Spoiled Shows

Last Sunday, the second episode in the fourth season of Game of Thrones ran on HBO. The show has gathered fans from all corners of the globe, and its popularity is unparalleled. But with that popularity comes leaking secrets, especially with big news, like in the latest episode (which, for everyone’s sake, I won’t reveal here).

Also, just a heads up for everyone reading: I will not be spoiling anything in this post, but I can’t guarantee anything for other articles I link to.

GoT’s Purple Wedding episode caused explosions among fans. For those who read the books, this was pretty stellar – and many different sites compiled some of the public’s best reactions (like the 55 best Twitter reactions by Mashable). But many fans, who either watch episodes later in the week or are still catching up from previous seasons, quickly learned of the big event that occurred at the end of the episode.

Why We Watch

We like TV shows because they are essentially stories. Humans love to suspend their reality and immerse themselves in a different world. And for the most part, they like to move through that world at their own pace – or at the pace of the show. There are tons of different conversations surrounding why humans are drawn to TV,  but in its simplest form, it’s because we are naturally curious creatures. The storylines in television get our hearts pumping and adrenaline running in both exciting and stressful situations. ABC’s Sydney Lupkin wrote an article on why we watch stressful TV shows – and it’s because we’re drawn to that rush that comes with connecting with the characters we observe.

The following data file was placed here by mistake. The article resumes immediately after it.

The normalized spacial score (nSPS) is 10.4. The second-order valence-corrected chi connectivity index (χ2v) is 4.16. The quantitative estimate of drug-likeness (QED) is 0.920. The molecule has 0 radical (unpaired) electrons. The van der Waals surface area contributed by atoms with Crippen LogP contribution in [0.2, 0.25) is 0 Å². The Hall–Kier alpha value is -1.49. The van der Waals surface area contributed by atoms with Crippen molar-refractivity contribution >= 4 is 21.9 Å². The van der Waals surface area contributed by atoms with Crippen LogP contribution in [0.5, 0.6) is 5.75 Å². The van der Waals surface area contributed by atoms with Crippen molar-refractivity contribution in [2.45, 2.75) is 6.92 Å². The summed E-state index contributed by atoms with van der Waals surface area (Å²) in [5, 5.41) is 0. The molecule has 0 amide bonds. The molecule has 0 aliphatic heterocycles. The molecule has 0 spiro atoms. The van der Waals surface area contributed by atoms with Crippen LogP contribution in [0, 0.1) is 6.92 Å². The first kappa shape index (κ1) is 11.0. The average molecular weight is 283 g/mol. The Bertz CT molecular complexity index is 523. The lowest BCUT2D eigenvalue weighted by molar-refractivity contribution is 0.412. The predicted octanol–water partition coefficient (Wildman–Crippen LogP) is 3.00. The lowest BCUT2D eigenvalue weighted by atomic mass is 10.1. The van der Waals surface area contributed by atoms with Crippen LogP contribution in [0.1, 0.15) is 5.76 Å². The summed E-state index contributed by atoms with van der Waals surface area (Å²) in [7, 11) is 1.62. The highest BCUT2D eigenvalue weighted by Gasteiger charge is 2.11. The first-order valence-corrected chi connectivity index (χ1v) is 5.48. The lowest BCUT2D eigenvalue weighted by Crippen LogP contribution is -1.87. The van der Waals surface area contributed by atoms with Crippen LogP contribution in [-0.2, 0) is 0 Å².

Why We Spoil

With the adrenaline and excitement that comes with watching a new episode, there’s also the excitement of talking to others about it. Friends, family, communities on the internet, total strangers … we love communication. We love analyzing those stories and why they affect us in the way they do. The internet has become the main hub for talking about TV shows, especially “live-tweeting” or “live-blogging” events or episodes right as they’re airing. Often, big events are just too good not to talk about.

And if you’re not sure how to NOT spoil shows for your friends and family, check out this handy dandy article on how to avoid spoiling TV shows for everyone around you.

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